Killing Kids' Questions: Critical Thinking OR Critical of Thinking

Nature or nurture? Do we, by default, stop asking questions as we get older? Or are those questions driven from our minds by parents and teachers -- like rats from a sinking ship, locusts from Egypt or any other pestilential metaphor near at hand?
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Bad parent! I could read it in the old woman's eyes as my 8-year-old son let the door shut in front of her.

"Why do I have to hold the door open for her?" he pleaded to my embarrassed scolding. "She wasn't carrying anything."

"Because it's polite."


"Why what?"

"Why is it polite?"

"Because that way she won't have to open the door."

"But why can't she do it herself?"

It was bad enough to get the old lady's glare, now I got the pitiful head-shake as she huffed past us.

"Dad!" He demanded, "Why?"

I snapped, "Just do it, okay?"

That was probably the moment, as I retro-grade my parenting 10 years later. Maybe that was when I had cut my son's natural curiosity right in half.

Nature or nurture? Do we, by default, stop asking questions as we get older? Or are those questions driven from our minds by parents and teachers -- like rats from a sinking ship, locusts from Egypt or any other pestilential metaphor near at hand?

Let's face it. We don't really use questions to get information, beyond the basics of "Where is the bathroom?" Adults instead use questions to slide-in our editorials.

"You're not really going to wear that today, are you?" Few would answer "Yes" without the required, "Why? What's wrong with it?" another question is volleyed back implying, "I don't like your tone AND you've got bad taste."

Questions make us nervous -- and for good reason. To the innocent sounding, "What are you doing next Saturday?" a child's response would be, "Nothing." The adult pauses, squints his eyes, as if peering at a mouse-trap under the sink, and then slowly asks, "Why?"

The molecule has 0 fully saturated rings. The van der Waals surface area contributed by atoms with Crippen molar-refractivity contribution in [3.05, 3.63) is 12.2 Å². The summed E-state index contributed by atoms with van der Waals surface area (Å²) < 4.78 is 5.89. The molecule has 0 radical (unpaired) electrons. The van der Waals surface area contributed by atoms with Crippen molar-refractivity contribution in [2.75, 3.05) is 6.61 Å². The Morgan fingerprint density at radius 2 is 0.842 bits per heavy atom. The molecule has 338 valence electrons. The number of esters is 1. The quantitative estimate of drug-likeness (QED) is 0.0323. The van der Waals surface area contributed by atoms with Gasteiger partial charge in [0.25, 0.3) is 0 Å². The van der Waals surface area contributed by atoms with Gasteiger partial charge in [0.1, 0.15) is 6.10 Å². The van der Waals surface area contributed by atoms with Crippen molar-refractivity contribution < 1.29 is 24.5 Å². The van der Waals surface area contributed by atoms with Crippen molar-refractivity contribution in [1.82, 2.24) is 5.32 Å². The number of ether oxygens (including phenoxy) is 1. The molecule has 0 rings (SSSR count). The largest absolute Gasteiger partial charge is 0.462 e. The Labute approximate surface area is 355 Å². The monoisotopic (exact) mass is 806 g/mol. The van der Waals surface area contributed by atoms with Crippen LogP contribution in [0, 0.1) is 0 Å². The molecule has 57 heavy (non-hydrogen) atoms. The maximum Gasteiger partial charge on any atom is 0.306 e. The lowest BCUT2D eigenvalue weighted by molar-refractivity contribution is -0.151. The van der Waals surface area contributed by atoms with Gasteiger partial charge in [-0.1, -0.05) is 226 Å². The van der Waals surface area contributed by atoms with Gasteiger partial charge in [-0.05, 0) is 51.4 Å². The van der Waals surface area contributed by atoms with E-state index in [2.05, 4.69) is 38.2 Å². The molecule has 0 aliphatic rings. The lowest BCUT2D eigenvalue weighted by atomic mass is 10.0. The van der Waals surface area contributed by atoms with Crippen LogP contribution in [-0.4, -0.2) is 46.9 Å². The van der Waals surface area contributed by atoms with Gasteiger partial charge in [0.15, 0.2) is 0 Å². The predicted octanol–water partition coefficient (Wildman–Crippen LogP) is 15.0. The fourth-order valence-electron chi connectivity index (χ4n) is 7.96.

"I'm moving a piano up three flights of stairs and could use some help."

Ah hah!

No one likes to be trapped, let alone cross-examined. And since the best defense is a good offense, we proceed to gleefully punish the questioner, as evidenced by one of my favorite Saturday Night Live Jack Handey quotes:

"If a kid asks where rain comes from, I think a cute thing to tell him is "God is crying." And if he asks why God is crying, another cute thing to tell him is "Probably because of something you did."

Socrates Was Poisoned, After All...


At an early age I heard Bill Cosby pose great questions like "Why is there air?" With 1983's Bill Cosby: Himself the comedian connects with every parent in the audience, dissecting the blend of the humor and tragedy of being a parent -- especially if the parent is foolish enough to ask a direct question: (starting at 1:40)

"Why did you do it?"

"I don't know."

"Brain damage."

A similar, more f-bomb-laced treatment of the debilitating power of a child's repeated "Why?" question can be found in this funny bit from Louis CK.

We want to lash out -- or at least convert the young questioner to a cynical adult as quickly as possible, perhaps someday becoming another Mark Twain: Why is it that we rejoice at a wedding and cry at a funeral? It is because we are not the person involved.


Putting on the Game-Face

In children, questions and smiles travel together -- and both get lost somewhere down the seventh grade hallway.